January Birthstone - Garnet

Red like the seeds of a pomegranate, literally. Garnet is one of the most historically used gemstones across Europe, with many medieval kings and queens unable to evade the allure of the red gem. The garnet can actually be found in all sorts of colours, but it is always the classic royal red which is most common. It can also vary in opacity, but an amber-esque translucent glow is the most abundant, and the most sought after.

 January Birthstone - Garnet

The Meaning and History of Garnet

Unlike many other gems, the etymological roots of garnet are not too difficult to track down. The name filtered into English from the Old French ‘gernet’, which was in turn descended from the Latin ‘granatus’, or “seed”. This was taken from the Latin name for what we know as a pomegranate ‘pomum granatum’, or “seeded apple”, as the little red seeds of the pomegranate much resembled the garnet gems.

Unsurprisingly, garnets were a particular favourite of the Romans, who associated reds and deep reds with ideas of royalty and power. These ideas stuck around after the fall of the Roman Empire, and you find garnet gems in crowns and jewellery across the former extent of the Romans, all the way from Sutton Hoo to the Ukraine. The garnet has been of great use to historians in defining ancient trade routes, as many gems mined in Asia made their way across oceans and land to find themselves on the wrists and heads of European nobles. A gem found on a pendant around a noblewoman’s neck in Winfarthing, Norfolk came from all the way round the world, Sri Lanka to be precise. These great gem journeys show just how interconnected the ancient world was.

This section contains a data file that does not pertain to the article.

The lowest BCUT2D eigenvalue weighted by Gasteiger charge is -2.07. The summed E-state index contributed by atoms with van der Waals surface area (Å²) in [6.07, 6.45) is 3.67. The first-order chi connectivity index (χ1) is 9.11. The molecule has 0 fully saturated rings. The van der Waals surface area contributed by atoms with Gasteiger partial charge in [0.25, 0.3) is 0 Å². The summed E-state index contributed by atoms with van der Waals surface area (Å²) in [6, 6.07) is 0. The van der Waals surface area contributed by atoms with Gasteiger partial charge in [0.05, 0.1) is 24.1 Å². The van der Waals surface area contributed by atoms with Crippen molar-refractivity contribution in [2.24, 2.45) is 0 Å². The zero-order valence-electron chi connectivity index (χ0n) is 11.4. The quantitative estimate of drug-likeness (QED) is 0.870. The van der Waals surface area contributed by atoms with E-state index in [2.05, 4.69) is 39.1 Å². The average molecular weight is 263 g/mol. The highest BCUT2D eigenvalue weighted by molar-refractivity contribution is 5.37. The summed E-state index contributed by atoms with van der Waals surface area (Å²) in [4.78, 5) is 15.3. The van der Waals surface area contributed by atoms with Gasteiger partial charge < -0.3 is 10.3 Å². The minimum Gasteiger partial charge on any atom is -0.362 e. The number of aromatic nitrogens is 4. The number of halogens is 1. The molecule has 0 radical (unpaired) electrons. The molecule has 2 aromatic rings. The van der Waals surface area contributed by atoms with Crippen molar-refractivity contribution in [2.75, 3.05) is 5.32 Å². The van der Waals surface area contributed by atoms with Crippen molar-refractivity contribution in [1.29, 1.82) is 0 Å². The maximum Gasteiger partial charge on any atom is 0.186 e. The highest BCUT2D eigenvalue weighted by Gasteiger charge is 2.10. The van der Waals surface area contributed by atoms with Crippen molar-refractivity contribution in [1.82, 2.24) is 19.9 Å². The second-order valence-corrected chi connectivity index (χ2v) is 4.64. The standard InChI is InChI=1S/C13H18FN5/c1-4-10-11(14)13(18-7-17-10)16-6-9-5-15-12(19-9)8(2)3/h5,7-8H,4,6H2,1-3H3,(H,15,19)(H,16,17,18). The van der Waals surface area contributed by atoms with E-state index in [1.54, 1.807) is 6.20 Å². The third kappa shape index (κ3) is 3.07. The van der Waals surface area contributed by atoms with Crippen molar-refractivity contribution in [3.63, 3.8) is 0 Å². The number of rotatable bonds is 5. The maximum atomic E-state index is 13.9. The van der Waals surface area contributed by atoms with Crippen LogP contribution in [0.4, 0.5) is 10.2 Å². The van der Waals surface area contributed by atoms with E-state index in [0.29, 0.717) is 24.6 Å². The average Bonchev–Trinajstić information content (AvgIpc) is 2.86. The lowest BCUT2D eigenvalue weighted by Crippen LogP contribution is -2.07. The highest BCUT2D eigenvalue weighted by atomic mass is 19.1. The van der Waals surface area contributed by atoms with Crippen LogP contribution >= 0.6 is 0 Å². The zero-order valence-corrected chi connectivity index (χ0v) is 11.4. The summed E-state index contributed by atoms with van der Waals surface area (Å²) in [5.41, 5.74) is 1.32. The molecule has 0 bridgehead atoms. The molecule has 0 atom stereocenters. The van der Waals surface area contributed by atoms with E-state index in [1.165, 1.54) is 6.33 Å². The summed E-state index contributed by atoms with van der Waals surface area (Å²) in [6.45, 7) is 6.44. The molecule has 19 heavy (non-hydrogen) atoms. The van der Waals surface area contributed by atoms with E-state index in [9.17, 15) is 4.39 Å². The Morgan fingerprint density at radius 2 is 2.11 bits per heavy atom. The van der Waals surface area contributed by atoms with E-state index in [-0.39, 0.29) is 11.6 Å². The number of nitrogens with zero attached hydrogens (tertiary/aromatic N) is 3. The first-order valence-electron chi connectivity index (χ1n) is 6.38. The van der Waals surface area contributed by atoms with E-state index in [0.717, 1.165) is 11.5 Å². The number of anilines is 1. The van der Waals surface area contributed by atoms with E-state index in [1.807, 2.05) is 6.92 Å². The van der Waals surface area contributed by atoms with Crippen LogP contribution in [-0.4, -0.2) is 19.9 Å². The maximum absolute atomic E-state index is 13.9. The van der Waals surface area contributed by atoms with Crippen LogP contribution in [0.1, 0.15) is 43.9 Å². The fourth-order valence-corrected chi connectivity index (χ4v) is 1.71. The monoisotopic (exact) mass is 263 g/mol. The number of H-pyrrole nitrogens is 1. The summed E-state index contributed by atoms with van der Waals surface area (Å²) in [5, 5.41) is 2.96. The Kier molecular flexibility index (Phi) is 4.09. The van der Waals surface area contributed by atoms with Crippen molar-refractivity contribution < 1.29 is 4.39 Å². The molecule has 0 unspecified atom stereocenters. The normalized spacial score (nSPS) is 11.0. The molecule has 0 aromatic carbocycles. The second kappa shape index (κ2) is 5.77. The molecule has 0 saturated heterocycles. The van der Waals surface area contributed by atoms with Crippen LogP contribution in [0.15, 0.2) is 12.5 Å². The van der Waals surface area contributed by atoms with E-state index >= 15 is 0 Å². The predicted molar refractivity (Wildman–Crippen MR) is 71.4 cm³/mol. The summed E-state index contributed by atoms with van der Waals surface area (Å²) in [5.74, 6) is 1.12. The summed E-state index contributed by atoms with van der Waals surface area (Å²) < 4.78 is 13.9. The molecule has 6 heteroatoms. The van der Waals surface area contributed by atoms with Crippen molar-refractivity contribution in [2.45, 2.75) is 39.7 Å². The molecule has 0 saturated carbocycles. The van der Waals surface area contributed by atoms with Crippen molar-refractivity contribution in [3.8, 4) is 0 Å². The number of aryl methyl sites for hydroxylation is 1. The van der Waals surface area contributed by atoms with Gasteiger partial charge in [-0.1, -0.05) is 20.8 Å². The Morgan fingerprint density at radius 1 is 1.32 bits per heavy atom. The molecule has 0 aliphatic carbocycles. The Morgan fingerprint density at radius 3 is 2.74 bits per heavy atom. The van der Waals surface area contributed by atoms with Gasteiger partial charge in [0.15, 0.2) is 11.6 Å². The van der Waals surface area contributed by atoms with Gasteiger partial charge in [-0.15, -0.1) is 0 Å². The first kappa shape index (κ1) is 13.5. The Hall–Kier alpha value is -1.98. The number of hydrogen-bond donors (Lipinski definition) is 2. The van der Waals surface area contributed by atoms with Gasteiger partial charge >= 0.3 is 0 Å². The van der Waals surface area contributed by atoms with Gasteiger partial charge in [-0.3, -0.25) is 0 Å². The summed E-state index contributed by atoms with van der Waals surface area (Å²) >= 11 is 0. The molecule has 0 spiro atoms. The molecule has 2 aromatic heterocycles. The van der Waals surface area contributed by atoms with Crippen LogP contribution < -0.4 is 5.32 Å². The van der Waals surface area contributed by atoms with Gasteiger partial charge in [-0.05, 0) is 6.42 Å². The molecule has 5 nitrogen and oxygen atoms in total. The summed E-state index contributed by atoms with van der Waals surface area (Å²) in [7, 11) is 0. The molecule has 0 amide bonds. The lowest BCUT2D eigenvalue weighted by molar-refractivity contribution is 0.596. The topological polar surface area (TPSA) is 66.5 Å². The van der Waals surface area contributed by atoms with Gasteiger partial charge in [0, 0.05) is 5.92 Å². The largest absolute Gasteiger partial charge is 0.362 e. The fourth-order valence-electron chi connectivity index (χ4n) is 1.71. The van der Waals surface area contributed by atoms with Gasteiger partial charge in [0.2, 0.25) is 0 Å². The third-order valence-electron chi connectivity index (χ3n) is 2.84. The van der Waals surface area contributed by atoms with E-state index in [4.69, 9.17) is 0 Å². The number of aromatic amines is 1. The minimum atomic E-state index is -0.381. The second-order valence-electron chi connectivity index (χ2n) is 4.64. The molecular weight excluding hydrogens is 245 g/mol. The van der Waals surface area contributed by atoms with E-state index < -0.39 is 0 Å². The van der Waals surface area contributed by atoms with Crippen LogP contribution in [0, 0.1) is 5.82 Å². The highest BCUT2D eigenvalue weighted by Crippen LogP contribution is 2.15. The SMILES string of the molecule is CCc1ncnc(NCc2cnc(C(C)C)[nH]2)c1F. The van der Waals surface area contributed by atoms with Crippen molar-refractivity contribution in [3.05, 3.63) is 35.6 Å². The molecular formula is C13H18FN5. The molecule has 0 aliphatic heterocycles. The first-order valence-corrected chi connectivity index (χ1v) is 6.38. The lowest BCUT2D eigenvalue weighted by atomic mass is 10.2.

The only major source of garnets in Europe is in some mines of Eastern Europe, so many of the early garnets would have followed trade routes like the Old Silk Road from South Asia to Europe. Garnets can be found in jewellery all the way along these routes, from Sri Lanka to Iran, into Turkey and Europe. This goes the same for Ancient China, where the gems were also sold to from South Asia, as the colour red carries the idea of luck, joy, and happiness. The gem was less favoured by royalty who wished to maintain a more serious image, but merchants and “new rich” nobles were big fans.

As settlements in North America began to grow, many chose garnet as their representative gemstone. This includes the East Coast US states of Connecticut and New York, as well as the much further inland state of Idaho. All of these states produce significant amounts of garnet and chose the gem to represent their local culture and people.

Garnet - January Birthstone Collection

Where does Garnet come from?

Garnet production is a slightly trickier one to nail down, as the stones can either be refined into gems or used as abrasives in a variety of industrial processes. So the largest garnet mine in the world, Barnet Mines in New York, does not actually produce a single gem, only crushed stones to be used as abrasives. These types of mine can be found across the world, as garnet’s relative abundance means it can be found and mined across the continents. In terms of sources of garnet gems for jewellery, the main sources are found in South Asia and East Africa. The Indian subcontinent has been a source since ancient times, but Sri Lanka and India specifically are some of the biggest gem sources nowadays. The biggest operations in East Africa can be found along the coast of Tanzania and on the island of Madagascar.

 

Garnet collection - January Birthstone Collection